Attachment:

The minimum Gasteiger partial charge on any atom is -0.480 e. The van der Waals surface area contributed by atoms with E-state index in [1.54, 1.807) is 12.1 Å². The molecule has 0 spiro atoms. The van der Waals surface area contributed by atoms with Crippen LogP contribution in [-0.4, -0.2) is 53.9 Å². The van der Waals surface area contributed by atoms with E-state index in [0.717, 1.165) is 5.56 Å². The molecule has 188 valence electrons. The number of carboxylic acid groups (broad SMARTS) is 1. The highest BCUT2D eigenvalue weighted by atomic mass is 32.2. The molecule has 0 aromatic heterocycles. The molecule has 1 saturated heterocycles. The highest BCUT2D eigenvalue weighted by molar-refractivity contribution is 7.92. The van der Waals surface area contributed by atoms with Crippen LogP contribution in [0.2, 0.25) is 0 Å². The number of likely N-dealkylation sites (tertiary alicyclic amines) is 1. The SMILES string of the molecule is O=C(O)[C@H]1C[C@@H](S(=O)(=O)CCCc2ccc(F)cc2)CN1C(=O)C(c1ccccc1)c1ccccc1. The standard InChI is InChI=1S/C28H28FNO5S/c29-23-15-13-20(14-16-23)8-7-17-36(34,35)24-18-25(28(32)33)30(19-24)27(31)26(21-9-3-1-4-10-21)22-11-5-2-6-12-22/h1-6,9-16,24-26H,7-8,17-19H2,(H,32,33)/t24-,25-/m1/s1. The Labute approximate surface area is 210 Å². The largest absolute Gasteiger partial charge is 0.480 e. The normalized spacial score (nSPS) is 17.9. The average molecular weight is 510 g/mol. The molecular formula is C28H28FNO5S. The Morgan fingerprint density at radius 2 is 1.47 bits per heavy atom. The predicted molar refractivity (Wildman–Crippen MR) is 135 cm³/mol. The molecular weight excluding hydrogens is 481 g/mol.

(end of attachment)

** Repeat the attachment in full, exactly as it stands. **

The minimum Gasteiger partial charge on any atom is -0.480 e. The van der Waals surface area contributed by atoms with E-state index in [1.54, 1.807) is 12.1 Å². The molecule has 0 spiro atoms. The van der Waals surface area contributed by atoms with Crippen LogP contribution in [-0.4, -0.2) is 53.9 Å². The van der Waals surface area contributed by atoms with E-state index in [0.717, 1.165) is 5.56 Å². The molecule has 188 valence electrons. The number of carboxylic acid groups (broad SMARTS) is 1. The highest BCUT2D eigenvalue weighted by atomic mass is 32.2. The molecule has 0 aromatic heterocycles. The molecule has 1 saturated heterocycles. The highest BCUT2D eigenvalue weighted by molar-refractivity contribution is 7.92. The van der Waals surface area contributed by atoms with Crippen LogP contribution in [0.2, 0.25) is 0 Å². The number of likely N-dealkylation sites (tertiary alicyclic amines) is 1. The SMILES string of the molecule is O=C(O)[C@H]1C[C@@H](S(=O)(=O)CCCc2ccc(F)cc2)CN1C(=O)C(c1ccccc1)c1ccccc1. The standard InChI is InChI=1S/C28H28FNO5S/c29-23-15-13-20(14-16-23)8-7-17-36(34,35)24-18-25(28(32)33)30(19-24)27(31)26(21-9-3-1-4-10-21)22-11-5-2-6-12-22/h1-6,9-16,24-26H,7-8,17-19H2,(H,32,33)/t24-,25-/m1/s1. The Labute approximate surface area is 210 Å². The largest absolute Gasteiger partial charge is 0.480 e. The normalized spacial score (nSPS) is 17.9. The average molecular weight is 510 g/mol. The molecular formula is C28H28FNO5S. The Morgan fingerprint density at radius 2 is 1.47 bits per heavy atom. The predicted molar refractivity (Wildman–Crippen MR) is 135 cm³/mol. The molecular weight excluding hydrogens is 481 g/mol.